Beware of Low-Hanging Fruit in Your Client Base

Gina Deveney
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As the calendar turns to a new year, accounting firms gear up for tax time. However, there's more to evaluate than clients' income taxes in the month of January. It's also the time of year when firms finalize their annual budgets. In doing so, you should analyze your client base for any shortcomings so you become aware of too much low-hanging fruit.

According to Accounting Today, CEO Dom Esposito believes that many accounting firms miss a golden opportunity as they scrutinize their client base at the start of each year. He states that low-hanging fruit, or clients who drag down a firm's profits or intellectual capital, may negatively affect the entire staff, from partners down to new hires. These clients take lot of time to nurture, and there isn't much return on the investment.

Types of Low-Hanging Morsels

Esposito points out that this part of your client base might include nonprofits, condo associations, employee benefit plan administrators, Sarbanes-Oxley compliance workers and companies that acquire of small practices. Nonprofits and condo associations often see low profit margins, which translates into lower profits for your company. Meanwhile, clients who administer employee benefit plans must be well-versed in regulations from the U.S. Department of Labor in addition to a client's finances. Sarbanes-Oxley compliance work bears low margins, and the need to comply with the Sarbanes-Oxley may go away entirely under the Trump administration.

When your client base and staff expands through small practice acquisition, you probably lose money with that investment because the staffers rarely stay with your firm more than couple of years. Yet, you still acquire the small clients from that acquisition. All of these issues add up to extra work that reaps little or no rewards.

Negative Impacts

If your accountants begin to feel as if they're not challenged or rewarded enough, their negativity might impact your entire company. Add to this the long work hours, and some CPAs might leave your firm for positions that nurture their analytical minds and reward them financially. This affects mid-market accounting firms the most because they don't have a ton of staff, but they must remain competitive in their markets. There's also a negative perception that partners take on this low end of the client base just to keep staff members busy. This busy work may discourage younger, newer staff members who jump into the accounting business to take on new challenges.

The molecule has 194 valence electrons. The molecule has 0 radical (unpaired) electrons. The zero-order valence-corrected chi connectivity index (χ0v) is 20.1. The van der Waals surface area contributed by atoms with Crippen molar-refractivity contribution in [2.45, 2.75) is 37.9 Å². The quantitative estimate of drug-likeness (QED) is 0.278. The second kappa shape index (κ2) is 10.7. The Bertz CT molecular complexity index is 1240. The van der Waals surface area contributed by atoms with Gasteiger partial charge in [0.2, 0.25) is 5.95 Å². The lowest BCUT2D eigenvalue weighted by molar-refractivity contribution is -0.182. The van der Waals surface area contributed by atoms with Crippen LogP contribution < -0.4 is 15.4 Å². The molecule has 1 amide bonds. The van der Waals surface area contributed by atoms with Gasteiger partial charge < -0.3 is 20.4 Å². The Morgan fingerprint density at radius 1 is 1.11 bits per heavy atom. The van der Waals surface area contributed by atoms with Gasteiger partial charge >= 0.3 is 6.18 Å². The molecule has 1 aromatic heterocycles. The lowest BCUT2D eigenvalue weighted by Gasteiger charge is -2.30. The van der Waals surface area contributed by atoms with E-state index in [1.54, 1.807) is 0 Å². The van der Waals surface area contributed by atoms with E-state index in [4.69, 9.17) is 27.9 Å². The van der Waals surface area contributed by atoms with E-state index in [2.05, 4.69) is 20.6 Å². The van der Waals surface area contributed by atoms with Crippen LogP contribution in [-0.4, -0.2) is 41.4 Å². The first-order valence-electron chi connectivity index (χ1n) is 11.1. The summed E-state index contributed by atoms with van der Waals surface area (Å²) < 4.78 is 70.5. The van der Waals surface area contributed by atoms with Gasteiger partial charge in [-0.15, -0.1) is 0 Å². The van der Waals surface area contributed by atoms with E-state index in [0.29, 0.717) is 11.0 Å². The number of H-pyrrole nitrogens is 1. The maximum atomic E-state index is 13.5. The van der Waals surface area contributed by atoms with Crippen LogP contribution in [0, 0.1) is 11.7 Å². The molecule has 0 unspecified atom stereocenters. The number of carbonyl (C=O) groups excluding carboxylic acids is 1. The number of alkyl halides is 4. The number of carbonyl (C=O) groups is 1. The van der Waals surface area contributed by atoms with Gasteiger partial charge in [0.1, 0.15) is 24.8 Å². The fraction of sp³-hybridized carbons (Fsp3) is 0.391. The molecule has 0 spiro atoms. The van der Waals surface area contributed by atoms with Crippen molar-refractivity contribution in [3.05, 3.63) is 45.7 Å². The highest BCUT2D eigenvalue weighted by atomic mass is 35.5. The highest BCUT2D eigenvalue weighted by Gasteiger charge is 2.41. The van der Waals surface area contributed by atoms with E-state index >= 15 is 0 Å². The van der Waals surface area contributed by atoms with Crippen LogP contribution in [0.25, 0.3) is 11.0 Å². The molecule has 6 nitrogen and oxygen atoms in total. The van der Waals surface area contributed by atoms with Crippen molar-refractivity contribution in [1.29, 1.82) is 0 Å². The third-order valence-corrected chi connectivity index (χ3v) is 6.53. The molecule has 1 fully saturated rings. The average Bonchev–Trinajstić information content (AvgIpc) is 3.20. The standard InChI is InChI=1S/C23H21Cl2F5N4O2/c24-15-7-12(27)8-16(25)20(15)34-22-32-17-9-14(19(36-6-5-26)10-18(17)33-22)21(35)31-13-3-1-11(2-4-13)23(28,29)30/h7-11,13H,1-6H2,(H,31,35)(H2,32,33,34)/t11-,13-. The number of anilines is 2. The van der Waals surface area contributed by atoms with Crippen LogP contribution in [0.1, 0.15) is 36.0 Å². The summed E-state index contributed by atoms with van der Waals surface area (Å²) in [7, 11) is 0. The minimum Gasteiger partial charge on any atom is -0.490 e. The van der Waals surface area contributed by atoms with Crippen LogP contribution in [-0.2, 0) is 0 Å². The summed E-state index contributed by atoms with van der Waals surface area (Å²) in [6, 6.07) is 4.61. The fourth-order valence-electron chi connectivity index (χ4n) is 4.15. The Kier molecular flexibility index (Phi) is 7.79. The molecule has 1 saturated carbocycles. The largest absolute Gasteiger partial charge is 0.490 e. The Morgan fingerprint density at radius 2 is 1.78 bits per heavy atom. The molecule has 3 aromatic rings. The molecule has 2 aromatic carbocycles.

When you go over your annual budget, draw up a list of questions for a new client appraisal tool. Does the client allow your firm to build new skills and service areas? Does the client allow you to train younger staff? Does the company add to your marquee list of customers and build your industry credentials? Rather than see new clients as a necessary evil, partners should view them as a valuable asset to the firm.

An annual appraisal of your client base should note if clients risk short-term profits and partner compensation. After the appraisal, turn your focus to retaining your all-star clients and adding value to the services you provide them.

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